When psychologists ask people to tackle a novel mental task in the laboratory, they begin with a round of practice trials. As the novelty of the experience wears off, participants develop a tentative mastery over the task, no longer wasting their limited cognitive resources on trying to remember which buttons to push, or repeatedly rehearsing the responses they're expected to perform. Just as medical vaccines inoculate people against disease, a small dose of practice trials prepares participants for the rigors of the experiment proper.
This same logic explains how children come to master the mental difficulties that confront them as they mature into adulthood. Trivial hardships inure them to greater future challenges that might otherwise defeat them but for the help of these earlier experiential scaffolds. A child who remembers his mother's phone number is thereafter better equipped to memorize other numerical information. Another who routinely performs basic mental arithmetic in math class develops the basic skills required to perform more complex mental algorithms. A third who sits bored at home on a rainy day is forced to devise novel forms of entertainment, meanwhile learning the rudiments of critical thinking.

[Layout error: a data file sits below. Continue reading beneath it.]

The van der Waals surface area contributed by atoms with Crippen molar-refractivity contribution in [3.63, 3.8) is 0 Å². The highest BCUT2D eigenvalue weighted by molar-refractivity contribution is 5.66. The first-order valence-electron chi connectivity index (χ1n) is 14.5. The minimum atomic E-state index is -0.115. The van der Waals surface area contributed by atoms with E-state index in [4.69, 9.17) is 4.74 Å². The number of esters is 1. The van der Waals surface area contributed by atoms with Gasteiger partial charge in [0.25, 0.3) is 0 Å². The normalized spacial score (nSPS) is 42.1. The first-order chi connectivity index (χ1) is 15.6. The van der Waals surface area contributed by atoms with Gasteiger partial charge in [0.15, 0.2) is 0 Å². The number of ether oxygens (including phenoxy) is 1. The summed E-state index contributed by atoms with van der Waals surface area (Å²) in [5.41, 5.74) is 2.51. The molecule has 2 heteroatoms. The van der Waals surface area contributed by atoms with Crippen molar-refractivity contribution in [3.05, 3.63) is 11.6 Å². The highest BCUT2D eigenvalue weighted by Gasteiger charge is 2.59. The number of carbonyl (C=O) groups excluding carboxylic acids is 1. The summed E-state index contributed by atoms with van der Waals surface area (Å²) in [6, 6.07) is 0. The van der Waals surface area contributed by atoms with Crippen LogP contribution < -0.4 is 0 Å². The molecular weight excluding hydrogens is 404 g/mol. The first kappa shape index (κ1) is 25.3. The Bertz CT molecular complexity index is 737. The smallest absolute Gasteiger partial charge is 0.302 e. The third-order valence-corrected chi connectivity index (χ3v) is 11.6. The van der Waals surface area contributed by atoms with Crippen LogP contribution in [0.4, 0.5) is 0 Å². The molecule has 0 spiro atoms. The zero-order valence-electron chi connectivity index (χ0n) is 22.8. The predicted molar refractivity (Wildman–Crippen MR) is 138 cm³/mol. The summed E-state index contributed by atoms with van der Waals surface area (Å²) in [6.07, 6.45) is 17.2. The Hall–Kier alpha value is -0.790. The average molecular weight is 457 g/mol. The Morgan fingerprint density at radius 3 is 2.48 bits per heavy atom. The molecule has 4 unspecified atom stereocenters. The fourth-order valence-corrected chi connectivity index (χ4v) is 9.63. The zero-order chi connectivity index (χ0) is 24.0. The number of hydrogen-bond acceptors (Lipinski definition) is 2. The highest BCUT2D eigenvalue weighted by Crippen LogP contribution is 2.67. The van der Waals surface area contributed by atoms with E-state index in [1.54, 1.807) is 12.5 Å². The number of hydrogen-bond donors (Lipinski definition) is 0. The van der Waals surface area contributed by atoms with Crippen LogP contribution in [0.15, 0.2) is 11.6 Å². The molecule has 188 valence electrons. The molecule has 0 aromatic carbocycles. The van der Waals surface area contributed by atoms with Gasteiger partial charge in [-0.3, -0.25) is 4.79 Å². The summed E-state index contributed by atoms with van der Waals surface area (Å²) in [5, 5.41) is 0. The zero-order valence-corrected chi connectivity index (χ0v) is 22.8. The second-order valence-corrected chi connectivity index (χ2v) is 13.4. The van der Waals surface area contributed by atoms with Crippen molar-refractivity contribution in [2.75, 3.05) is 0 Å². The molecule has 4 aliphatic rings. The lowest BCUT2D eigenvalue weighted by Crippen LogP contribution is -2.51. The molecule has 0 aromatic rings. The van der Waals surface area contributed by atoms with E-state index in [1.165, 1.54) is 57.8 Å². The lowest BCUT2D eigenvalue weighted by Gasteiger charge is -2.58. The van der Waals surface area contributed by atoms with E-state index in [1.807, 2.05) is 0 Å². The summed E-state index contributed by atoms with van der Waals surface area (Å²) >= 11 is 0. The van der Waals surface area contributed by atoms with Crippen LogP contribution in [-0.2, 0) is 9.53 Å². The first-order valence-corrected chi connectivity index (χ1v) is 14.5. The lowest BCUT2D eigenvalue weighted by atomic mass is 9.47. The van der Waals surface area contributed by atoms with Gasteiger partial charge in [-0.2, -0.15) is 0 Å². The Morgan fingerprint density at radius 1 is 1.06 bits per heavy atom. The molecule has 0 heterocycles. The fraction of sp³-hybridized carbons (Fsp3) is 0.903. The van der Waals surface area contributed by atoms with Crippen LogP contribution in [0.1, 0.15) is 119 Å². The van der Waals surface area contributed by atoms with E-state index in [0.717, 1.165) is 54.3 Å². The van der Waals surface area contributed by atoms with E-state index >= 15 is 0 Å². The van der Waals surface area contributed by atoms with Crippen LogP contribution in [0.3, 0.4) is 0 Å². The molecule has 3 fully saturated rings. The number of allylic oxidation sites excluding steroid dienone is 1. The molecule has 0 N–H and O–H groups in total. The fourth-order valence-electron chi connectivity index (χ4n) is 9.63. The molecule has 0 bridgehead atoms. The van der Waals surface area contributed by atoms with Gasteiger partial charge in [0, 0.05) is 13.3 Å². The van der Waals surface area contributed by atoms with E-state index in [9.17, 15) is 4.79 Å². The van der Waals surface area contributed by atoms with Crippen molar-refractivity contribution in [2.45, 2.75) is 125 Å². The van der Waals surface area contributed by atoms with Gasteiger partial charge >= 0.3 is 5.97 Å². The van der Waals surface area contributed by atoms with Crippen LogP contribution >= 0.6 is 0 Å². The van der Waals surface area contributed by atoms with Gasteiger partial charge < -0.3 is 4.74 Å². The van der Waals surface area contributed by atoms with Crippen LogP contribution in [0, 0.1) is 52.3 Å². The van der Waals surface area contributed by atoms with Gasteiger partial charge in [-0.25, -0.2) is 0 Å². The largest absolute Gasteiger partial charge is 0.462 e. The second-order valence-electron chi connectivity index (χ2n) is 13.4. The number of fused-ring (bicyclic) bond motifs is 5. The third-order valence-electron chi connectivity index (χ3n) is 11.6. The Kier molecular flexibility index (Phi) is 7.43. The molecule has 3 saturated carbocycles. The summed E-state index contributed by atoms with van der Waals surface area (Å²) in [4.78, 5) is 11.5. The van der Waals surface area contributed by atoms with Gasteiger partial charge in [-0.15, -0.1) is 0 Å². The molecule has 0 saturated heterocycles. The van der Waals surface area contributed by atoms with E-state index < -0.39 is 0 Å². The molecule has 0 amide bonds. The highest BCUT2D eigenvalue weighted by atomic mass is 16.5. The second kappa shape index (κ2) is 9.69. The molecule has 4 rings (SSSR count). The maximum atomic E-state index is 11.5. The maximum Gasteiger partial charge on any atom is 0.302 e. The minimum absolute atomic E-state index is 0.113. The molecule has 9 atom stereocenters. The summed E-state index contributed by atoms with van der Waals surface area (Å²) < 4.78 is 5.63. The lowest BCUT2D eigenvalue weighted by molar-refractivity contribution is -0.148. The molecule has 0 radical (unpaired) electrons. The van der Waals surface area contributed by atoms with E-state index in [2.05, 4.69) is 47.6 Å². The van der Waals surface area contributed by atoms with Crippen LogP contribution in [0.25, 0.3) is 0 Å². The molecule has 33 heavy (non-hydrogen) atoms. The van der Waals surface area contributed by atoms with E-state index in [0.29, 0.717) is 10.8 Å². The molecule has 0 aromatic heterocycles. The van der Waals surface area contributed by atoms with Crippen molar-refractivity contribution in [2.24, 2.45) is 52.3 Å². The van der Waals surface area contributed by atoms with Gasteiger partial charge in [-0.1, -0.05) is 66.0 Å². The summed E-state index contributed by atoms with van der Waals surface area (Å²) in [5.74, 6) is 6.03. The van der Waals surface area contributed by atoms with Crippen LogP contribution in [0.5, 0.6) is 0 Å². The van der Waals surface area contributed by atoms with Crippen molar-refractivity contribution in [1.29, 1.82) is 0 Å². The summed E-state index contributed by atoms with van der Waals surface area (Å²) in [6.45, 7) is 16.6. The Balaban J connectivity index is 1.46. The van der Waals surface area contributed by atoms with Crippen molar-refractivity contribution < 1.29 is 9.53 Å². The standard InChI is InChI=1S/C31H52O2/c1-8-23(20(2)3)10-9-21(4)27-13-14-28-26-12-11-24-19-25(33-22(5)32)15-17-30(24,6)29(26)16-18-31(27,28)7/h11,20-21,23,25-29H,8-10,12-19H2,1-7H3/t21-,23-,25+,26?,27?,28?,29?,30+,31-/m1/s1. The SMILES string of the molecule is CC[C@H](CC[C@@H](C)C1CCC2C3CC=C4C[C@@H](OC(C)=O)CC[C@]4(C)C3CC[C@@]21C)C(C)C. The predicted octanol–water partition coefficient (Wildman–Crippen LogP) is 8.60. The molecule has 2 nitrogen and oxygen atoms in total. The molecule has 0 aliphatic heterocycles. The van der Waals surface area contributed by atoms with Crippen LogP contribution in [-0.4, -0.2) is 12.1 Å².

Unfortunately, these critical experiences are declining with the rise of lifestyle technologies. iPhones and iPads are miraculously intuitive, but their user-friendliness means that children as young as three or four years of age can learn to use them. Smartphones and tablets singlehandedly eradicate the need to remember phone numbers, to perform mental calculations, and to seek new forms of entertainment, so children of the 21st century and beyond never experience the minor hardships that attend those tasks. They certainly derive other benefits from technology, but convenience and stimulation are double-edged swords, also heralding the decline of hardship inoculation. Consequently, today's children might be poorly prepared for the more difficult tasks that meet them as time passes.
What's particularly worrying is not that today's children will grow up to be cognitively unprepared, but the question of what the trend portends for their children, grandchildren, and so on. The "ideal" world-the one that looks more and more like the contemporary world with each passing generation-is the same world that fails to prepare us to memorize, compute, generate, elaborate, and, more generally, to think. We don't yet know which cognitive capacities will be usurped by machines and gadgets, but the range will widen over time, and the people who run governments, businesses, and scientific enterprises will be the poorer prepared for this foregone vaccination.